Meanwhile there is much speculation about what the fallout will be at RPM. A team can survive if there’s a pile of cash in the bank and its cars are winning. RPM has neither of these.

Richard Petty Motorsports financial tank is about empty and all of its cars are sputtering. It needs to find a way to get some fuel back back in, which isn’t too easy when your number one driver is pulling out.

Pretty soon, they will be coasting to the infield with the fuel light burning a bright red and no amount of after-hour back slapping, or press conferences is going to help.

While Kahne has been fortunate to land with good teams, most drivers that aspire to race at the Cup level are not so lucky.

To get started in racing, a young driver had better come into the deal with a great deal of available capital, no matter what form of racing is being considered.

With that said, one has to reason that many young, upand coming drivers must have rich dads, and in at least some cases that is correct.

This past weekend, driver John Wes Townley became part of the story of the Nationwide Series race in Phoenix. After a practice crash, team owner Richard Childress removed him from the No. 21 Chevrolet in favor of the more experienced Clint Bowyer.

The 20-year-old Townley has raced in the NASCAR Camping World Truck Series and the Nationwide Series since 2008. And despite the fact that he has never recorded a top-10 finish in either of those series he has driven for a team tied with Roush Fenway Racing and Richard Childress Racing.

So, how with virtually no racing resume to speak of did Townley land such high profile rides?

The simple answer to that question is money. His father, Tony Townley, is a cofounder and the chief financial officer of the Zaxby’s restaurant chain, hence the reason why his son’s cars are always sponsored by that company.

Townley’s history in NASCAR is a story of one crash after another. If he has any racing talent it is difficult to see. The only thing he brings to the table, literally and figuratively, is money, not just chicken feed.

A number of other modern day stars and non-stars alike have similar stories. Could this be all we as fans have to look forward to in future race drivers?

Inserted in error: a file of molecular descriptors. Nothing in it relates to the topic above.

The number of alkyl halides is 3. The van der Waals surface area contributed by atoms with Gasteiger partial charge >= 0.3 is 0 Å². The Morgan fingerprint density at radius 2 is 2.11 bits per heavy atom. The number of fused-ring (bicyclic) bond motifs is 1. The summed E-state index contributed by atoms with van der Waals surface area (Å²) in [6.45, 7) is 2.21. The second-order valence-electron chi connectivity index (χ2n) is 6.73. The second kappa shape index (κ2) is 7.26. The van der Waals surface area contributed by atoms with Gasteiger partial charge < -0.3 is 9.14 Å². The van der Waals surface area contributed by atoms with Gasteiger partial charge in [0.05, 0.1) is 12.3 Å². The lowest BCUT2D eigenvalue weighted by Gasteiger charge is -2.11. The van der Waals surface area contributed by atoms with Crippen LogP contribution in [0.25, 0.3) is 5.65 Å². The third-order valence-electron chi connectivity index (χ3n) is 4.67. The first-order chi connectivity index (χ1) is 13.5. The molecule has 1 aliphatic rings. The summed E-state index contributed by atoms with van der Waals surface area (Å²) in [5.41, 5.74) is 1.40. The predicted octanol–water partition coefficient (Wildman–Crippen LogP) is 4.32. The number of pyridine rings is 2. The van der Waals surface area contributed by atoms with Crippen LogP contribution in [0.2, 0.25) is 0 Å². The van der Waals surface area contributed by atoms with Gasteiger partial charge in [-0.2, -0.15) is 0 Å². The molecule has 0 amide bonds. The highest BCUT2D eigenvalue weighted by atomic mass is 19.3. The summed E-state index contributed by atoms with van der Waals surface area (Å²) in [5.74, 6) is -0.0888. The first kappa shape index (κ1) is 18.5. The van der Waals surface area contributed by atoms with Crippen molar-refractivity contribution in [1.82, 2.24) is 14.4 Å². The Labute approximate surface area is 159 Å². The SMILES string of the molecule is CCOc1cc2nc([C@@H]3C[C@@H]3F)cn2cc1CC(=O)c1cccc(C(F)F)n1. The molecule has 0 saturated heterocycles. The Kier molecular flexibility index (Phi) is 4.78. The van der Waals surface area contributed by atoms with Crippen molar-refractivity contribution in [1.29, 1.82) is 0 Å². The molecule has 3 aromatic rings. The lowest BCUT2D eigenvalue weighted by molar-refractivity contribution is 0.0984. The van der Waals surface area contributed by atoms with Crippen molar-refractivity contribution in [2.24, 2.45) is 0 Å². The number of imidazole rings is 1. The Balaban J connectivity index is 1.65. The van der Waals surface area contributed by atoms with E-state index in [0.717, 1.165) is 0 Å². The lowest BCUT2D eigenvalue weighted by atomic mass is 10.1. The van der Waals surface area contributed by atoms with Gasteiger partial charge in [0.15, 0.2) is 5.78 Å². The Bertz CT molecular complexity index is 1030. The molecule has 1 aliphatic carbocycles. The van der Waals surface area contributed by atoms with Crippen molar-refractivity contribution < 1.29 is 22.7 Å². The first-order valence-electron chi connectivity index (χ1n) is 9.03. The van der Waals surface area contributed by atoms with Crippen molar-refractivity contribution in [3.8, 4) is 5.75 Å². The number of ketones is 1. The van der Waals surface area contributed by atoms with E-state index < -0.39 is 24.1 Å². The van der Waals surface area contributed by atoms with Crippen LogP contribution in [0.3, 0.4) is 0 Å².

Rusty Wallace’s son, Stephen, got his break in racing through obvious means. Along the way he has left a trail of destroyed equipment. Crashes have become all too common for this young driver.

Brendan Gaughan’s father operates the South Point Hotel and Casino in Las Vegas, which is coincidently the sponsor of his RWI ride. Gaughan has won eight truck series races and has competed in all three of NASCAR’s top levels.

Sprint Cup driver Paul Menard’s father owns a chain of home improvement stores, and has sponsored him throughout his racing career.

Racing could well become an exclusive playground of only the wealthy in the very near future.

Are drivers with no experience but a pocket full of money going to be crashing their way up the ranks until they reach the highest levels? Trends seem to indicate that may well be the case.

Weekend racing: The Cup and Nationwide teams are at Talladega Superspeedway, the longest track on NASCAR’s circuit (2.66- miles). The Truck teams do not race again until May 2.

Saturday, Apr. 24, Nationwide Series Aaron’s 312; starting time: 2:30 p.m. ET; TV: ABC.

Sunday, April 25, Spring Cup Aaron’s 499; Starting time: 1 p.m. ET; TV: Fox.

Racing trivia question: Who is the oldest driver to ever win a Cup race? Hint: It happened March 20, 1993, at Atlanta.

You may contact the Racing Reporter at: hodgesnews@ earthlink.net.